The article shares some of the frequently asked questions about the cloud environment's functionality in Terra. Please leave a comment on the article if you have more questions that should be considered.
Frequently Asked Questions
- Do I have a different cloud environment for each workspace?
- Can my collaborator and I use the same cloud environment?
- When using a virtual machine (VM), when are files saved and when are they not? What about packages?
- If I have a persistent disk (PD), what happens if I restart the cloud environment? What is saved?
- How does the “Application configuration” I select impact the “Compute type” field options?
- How do I know if the VM is running or not?
- How do I know if the kernel is on or not?
- How do I tell the status at any moment in time?
- What is the directory structure of the virtual machine and why is it structured this way?
- When using the virtual machine, when should I request a preemptible machine?
- How do preemptible machines work in the context of Jupyter notebooks?
- What are the parameter recommendations for the VM?
1. Do I have a different cloud environment for each workspace?
Cloud environments are created for an individual user at the project level. This means you have a unique cloud environment for each of your billing projects, and you share the environment across all workspaces in the same billing project. You can keep tabs of the cloud environments you've created for each billing project at https://app.terra.bio/#clusters.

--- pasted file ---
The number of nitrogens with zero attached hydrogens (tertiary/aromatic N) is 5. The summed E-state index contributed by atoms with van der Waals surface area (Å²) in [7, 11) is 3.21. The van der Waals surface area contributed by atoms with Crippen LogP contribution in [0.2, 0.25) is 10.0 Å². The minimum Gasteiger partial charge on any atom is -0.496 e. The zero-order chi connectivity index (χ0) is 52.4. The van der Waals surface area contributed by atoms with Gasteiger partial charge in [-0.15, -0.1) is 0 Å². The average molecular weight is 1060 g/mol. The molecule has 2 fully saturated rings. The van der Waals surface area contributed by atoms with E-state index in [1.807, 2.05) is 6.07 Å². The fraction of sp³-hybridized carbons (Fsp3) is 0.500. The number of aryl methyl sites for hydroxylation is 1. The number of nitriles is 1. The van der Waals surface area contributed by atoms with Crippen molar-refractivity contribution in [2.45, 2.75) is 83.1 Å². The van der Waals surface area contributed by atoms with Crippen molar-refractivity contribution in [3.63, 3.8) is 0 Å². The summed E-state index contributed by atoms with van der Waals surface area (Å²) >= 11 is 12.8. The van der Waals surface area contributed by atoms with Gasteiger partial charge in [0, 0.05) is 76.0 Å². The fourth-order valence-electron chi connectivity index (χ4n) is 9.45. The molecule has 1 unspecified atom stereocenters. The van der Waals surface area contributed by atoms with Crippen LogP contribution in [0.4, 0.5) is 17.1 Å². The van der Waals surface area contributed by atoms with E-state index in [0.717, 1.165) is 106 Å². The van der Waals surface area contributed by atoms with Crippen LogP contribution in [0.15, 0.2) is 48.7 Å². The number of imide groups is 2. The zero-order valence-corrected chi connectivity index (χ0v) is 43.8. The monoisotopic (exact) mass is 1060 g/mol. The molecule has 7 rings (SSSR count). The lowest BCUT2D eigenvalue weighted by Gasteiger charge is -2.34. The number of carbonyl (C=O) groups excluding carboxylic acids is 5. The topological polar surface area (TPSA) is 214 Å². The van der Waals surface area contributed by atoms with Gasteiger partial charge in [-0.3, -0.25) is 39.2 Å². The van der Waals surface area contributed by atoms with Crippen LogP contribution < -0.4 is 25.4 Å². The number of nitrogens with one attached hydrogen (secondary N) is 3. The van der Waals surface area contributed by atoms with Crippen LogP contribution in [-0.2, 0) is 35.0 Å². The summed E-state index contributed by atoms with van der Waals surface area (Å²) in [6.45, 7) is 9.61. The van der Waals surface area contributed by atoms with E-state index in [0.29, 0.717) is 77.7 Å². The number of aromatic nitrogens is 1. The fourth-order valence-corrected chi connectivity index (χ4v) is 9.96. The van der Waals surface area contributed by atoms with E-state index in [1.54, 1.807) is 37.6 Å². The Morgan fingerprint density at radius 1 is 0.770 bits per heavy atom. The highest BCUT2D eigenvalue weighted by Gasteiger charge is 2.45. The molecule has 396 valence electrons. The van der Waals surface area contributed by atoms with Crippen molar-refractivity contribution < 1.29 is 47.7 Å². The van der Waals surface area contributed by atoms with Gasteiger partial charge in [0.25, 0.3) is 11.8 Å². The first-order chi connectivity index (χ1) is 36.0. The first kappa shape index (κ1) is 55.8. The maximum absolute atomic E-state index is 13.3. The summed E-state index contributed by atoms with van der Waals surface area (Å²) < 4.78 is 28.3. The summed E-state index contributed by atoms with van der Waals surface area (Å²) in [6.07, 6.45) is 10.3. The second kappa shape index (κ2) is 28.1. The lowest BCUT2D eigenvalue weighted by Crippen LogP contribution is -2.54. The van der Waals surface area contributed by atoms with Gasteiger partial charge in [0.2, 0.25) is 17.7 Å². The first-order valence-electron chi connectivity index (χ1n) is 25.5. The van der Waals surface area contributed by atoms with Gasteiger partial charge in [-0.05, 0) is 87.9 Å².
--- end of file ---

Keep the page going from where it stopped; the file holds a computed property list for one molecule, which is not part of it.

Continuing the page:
2. Can my collaborator and I use the same cloud environment?
Since Google creates cloud environments at the individual level, collaborators cannot use the same cloud environment. Collaborators can work in the same workspace notebook, however. Even though both users have their distinct cloud environments, notebooks live in the workspace's bucket, and changes are written directly to the file.
Terra automatically protects the file from being used by multiple people simultaneously. This helps avoid collisions where two people are overwriting each other's changes. If you try to edit a notebook that's currently in use, you'll see a message like this:
3. When using a virtual machine (VM), when are files saved and when are they not? What about packages?
Files or data that you generate will remain available while your machine is running or paused. Save any files that you want to keep to your mounted persistent disk at /home/jupyter-user/notebooks or /home/rstudio. You only need to actively check that files are saved there when you are about to delete your cloud environment, not when you pause and resume. To learn more, we recommend this article. To learn about how to copy data from a notebook to cloud bucket storage, refer to this article.
Packages you install in a notebook are stored on your persistent disk. No active saving is required.
4. If I have a persistent disk (PD), what happens if I restart the cloud environment? What is saved?
Even if you don’t have a PD and pause and resume, your files will still be there. When you want to update the cloud environment is when you should actively save files to your detachable PD as described in this article. You will receive a prompt when you opt to update that asks you to 1) Keep persistent disk, delete application and compute profile, or 2) Delete everything, including persistent disk. Select the first option to save your files to your detachable PD.